In Texas, a grocery chain is now inspiring memes.
One goes like this: "State and federal resources are struggling to get into impacted areas. H.E.B. — outta the way, we're coming."
Another adds: "I’ll see your FEMA and Red Cross and raise you my Texas grocery store chain."
The images refer to the largest grocer in the state, H-E-B, with about 350 stores scattered throughout Texas and Mexico.
At a time when retail watchers question the future of brick-and-mortar stores due to Amazon's continued ascendance, the 112-year-old retailer is drawing widespread praise after managing to open 60 of its 83 stores in Houston last Sunday, hours after Hurricane Harvey slammed into Texas as a Category 4 storm. (Now, 79 of the 83 stores are open.)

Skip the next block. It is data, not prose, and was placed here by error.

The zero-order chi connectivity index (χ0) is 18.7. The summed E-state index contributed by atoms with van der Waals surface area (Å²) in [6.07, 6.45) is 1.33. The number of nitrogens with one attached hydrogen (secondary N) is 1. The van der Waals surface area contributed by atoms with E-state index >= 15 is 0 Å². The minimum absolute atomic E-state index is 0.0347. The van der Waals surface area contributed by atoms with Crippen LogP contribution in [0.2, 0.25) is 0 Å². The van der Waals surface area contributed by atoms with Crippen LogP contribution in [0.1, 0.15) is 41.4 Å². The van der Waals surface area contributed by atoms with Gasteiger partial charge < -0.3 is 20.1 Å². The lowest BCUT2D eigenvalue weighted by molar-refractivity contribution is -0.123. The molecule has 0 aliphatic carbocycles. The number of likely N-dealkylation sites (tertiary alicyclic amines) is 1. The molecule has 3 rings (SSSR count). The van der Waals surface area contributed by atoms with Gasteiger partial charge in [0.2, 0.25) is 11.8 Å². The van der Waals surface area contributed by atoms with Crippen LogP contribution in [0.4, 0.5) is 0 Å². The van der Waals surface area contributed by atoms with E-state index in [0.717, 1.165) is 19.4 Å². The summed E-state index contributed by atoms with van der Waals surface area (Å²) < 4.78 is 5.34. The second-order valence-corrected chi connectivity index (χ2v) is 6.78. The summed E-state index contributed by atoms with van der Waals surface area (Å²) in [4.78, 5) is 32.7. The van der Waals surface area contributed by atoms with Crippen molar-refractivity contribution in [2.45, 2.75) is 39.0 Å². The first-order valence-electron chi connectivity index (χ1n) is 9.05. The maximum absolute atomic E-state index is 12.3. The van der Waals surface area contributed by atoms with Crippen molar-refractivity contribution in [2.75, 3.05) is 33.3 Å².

When employees couldn't get to work, some stores still operated with as few as five people: one stationed at the door as crowd control and four working the registers, trying to get people out as quickly as possible.
On Saturday morning, I spoke with Scott McClelland, a 27-year H-E-B veteran who is president of the chain's Houston division. For much of the week, he had worked from 5 a.m. to 9:30 p.m., with days blurring together.